For New Home Buyers: Homeowner Taxes Explained
There’s an old joke that says there are two things in life that are certain: death and taxes. When you buy a new home, it can affect your taxes—what you can deduct and what you owe. The recent tax law changes approved in 2018 will also change what can be deducted and what will be owed in 2019. These tips on homeowner taxes may help you understand how your new home will be included in your U.S. federal tax picture. It’s important to note that I am not an accountant, so please check with your tax professional for any specific advice regarding your individual tax situation.
Recent Changes in Individual Homeowner Taxes
The first big change is that many tax payers may not need to itemize deductions, given that the standard deduction is close to doubling. In 2017, the standard deduction was (rounded amounts) $13,000 for a married couple filing jointly, $9,500 for heads of households, and $6,500 for singles or married individuals filing separately. New starting in 2018, the numbers are as follows:
- $24,000 for married couple filing jointly
- $18,000 for heads of households
- $12,000 for singles or married individuals filing separately
Itemized Deductions to Consider
These higher standard deductions may make it unnecessary for new homeowners to itemize deductions. However, if you and your accountant determine that itemized deductions are the way to go for your family, here are the homeowner itemizations you can apply:
- Any deductions not tied to home ownership including charitable donations, medical expenses (over 7.5% of adjusted gross income), business expenses (within taxation allowances and guidelines), and state and local income and sales tax (also within taxation allowances and guidelines)
- Property tax up to $10,000
- Mortgage interest on up to $750,000 of mortgage debt if your home was purchased after 12/15/2017. If you purchased your home before that date, you can deduct mortgage interest on up to $1 million of mortgage debt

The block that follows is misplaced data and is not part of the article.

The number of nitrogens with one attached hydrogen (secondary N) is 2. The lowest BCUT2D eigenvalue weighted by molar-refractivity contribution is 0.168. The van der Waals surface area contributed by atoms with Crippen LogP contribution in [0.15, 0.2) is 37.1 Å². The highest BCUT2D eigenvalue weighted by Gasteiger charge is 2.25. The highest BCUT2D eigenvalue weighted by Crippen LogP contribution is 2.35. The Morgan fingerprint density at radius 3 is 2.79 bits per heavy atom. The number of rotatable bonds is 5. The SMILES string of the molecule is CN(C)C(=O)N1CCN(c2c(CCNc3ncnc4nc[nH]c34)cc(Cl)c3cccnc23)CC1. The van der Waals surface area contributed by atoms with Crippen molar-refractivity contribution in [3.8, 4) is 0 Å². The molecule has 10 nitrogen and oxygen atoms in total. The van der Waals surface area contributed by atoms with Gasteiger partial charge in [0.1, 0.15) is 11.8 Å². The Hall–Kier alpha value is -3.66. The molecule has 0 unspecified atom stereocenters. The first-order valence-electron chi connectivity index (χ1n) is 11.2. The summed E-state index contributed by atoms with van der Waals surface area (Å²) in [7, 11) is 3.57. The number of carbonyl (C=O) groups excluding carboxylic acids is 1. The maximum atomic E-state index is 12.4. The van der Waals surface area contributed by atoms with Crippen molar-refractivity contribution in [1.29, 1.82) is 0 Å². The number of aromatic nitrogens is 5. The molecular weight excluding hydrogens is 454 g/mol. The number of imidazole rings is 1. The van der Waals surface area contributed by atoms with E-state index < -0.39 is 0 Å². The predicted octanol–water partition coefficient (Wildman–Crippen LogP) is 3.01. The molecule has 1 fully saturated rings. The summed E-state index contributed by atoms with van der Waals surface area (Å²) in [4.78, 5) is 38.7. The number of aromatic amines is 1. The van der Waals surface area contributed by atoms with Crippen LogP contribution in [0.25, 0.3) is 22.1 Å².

- Home Equity Loan interest, only if the loan was used for substantial improvements to your home and if, added to your mortgage debt, does not go above the limits outlined above. If the loan was used for other purposes, the home equity loan interest is not deductible.
- If you have a dedicated space in your home that is just used for business and nothing personal, you may be able to deduct some of the square footage. Check with your accountant for amounts.
How Home Selling Affects Taxes
Selling a home can affect your taxes as well. Capital gains on a house sale of $250,000 for individuals or $500,000 for joint filers are subject to taxation.
It is crucial to keep records of major home improvements and improvements (maintenance doesn’t count) in order to reduce the capital gains. For example, if a home is purchased for $100,000 and sold 10 years later for $200,000, there are no taxable capital gains. However, if that same house is sold 25 years later for $500,000, there would be $400,000 of capital gains. If the individual homeowner keeps records for the $50,000 kitchen update, the $40,000 bathroom update, and the $30,000 pool, this would reduce the capital gains to $280,000, and only $30,000 would be taxable.
There are regulations regarding how long you have lived in the house as your primary residence. If you have not owned nor lived in the home for a long time, there are different tax circumstances. Again, it is best to discuss your tax situation with your tax professional. The information listed herein is to the best of my knowledge, taken from information of public record, but your accountant will be able to advise you in the most current and up-to-date tax law.
Homeowner Taxes for Buying Decisions
Understanding how buying a home may affect taxes, often to the home buyer’s benefit, is an important consideration in deciding the right time to buy your dream home. As one of the best mortgage consultants in Dallas, I can help you find a home loan product that is the perfect solution for your personal financing needs. Simply contact me, Jeff Berman “The Mortgage Go To Guy”, at 214-989-7700 or complete the form below.
Jeff Berman “The Mortgage Go To Guy” at PrimeLending serves the north Dallas suburban area including Dallas, North Dallas, Plano, Frisco, Allen, McKinney, Carrollton, Addison, Richardson, Murphy, Wylie, Prosper, Lovejoy and all of DFW. Jeff is licensed in multiple states and able to originate loans nationwide, in all states except New York.